Those were the days! The years when the heart was young, and the palpable energy of youth was looking for an outlet. The finality of the written word against the hazy thought circulating in the throes of the brain.
I revered my heroes with an insane love. I liked my hero to be either maroon or green. I rather liked the green for luck, and the maroon for looks. With my heroes by my side, I could tear any examination apart, I could make the protoganist of any novel cry through my sarcastic witticisms. In short, I truly believed in the power of the pen.
Yes, another one of my quirks. I was very attached to my pens. I had two “Hero” pens as they were called. I took care of them. While the apes among us used their hero ink-pens as darts, I polished them, made sure they were filled with ink, and were never insulted with a bent nib. The pen somehow aided my flow of thoughts.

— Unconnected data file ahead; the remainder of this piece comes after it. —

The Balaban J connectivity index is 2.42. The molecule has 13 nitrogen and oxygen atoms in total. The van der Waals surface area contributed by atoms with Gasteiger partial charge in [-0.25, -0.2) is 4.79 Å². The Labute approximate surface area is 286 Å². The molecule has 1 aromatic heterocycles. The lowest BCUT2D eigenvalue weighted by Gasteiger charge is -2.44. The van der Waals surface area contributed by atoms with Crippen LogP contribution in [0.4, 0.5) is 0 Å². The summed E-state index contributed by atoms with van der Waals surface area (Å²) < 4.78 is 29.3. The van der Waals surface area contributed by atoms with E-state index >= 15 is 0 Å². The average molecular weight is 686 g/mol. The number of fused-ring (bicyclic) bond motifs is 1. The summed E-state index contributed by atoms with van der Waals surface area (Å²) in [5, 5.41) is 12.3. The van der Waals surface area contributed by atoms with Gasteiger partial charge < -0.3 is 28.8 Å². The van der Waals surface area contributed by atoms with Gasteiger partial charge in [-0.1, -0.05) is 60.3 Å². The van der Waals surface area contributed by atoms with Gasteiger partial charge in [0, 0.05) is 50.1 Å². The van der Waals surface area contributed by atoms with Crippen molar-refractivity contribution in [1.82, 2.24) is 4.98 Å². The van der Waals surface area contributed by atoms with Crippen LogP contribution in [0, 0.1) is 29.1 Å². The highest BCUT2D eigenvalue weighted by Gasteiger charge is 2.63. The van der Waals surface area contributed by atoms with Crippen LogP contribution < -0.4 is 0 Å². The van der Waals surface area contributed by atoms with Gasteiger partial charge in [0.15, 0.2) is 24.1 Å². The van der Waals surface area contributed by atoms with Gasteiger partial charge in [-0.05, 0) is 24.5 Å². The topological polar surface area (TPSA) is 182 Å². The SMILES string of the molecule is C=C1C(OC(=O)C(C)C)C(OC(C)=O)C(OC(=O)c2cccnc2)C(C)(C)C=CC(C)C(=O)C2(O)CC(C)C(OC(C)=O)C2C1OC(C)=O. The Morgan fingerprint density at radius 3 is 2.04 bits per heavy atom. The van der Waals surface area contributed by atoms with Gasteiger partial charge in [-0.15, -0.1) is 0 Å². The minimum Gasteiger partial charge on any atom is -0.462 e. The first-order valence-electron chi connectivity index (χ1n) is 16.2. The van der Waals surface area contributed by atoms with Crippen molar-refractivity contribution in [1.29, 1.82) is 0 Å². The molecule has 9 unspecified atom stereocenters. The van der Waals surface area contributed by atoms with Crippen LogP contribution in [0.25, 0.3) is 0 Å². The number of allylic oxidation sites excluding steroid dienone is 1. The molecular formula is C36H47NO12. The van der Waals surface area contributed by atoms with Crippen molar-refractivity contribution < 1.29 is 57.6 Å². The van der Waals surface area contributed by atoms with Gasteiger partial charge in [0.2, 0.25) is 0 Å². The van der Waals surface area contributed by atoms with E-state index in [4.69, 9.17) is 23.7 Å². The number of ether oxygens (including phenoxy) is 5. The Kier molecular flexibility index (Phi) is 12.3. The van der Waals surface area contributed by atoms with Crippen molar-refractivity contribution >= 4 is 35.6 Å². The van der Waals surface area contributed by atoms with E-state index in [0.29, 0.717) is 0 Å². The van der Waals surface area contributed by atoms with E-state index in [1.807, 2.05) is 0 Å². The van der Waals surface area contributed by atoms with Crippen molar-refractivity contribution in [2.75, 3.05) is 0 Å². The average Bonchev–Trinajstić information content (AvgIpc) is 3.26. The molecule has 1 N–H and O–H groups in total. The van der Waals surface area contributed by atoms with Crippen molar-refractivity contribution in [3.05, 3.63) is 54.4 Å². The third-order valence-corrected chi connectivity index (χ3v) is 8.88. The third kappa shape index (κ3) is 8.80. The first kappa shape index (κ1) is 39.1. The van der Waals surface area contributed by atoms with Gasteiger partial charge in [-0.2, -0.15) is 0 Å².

The ballpoint pens nestled in the box too. The sleek and thin Reynolds. The super-hero that could save you, when you had to ditch the quaint calligraphic style and rush in a hurriedly drafted incorrect assignment.
Through my college, I stuck to my hero-pen and reynolds ballpoint pens. They were my friends.
Then, something sad happened. I entered the corporate world – the world of mass production and abundance as it were. I tell you, the more people earn, the pettier they become. At one point, people started perceiving free pens as a component of their salary! I once saw a person stuff his pants with free pens (I had to keep trying not to think how/where it would poke when he sat!) I lost the awe for pens – ruined forever! I could pick up any pen, that looked exactly like any other free pen in the office. As long as I tried not to imagine it being used a tooth-pick, or a gum-substitute or a ear-bud by somebody else, it would give me the same experience.
I am penstalgic and I want my own special pens once more. (Yes, I made up the word penstalgic – Bad? Yes, I know! But I am sure I could come up with a better word if I had a pen I was attached to!)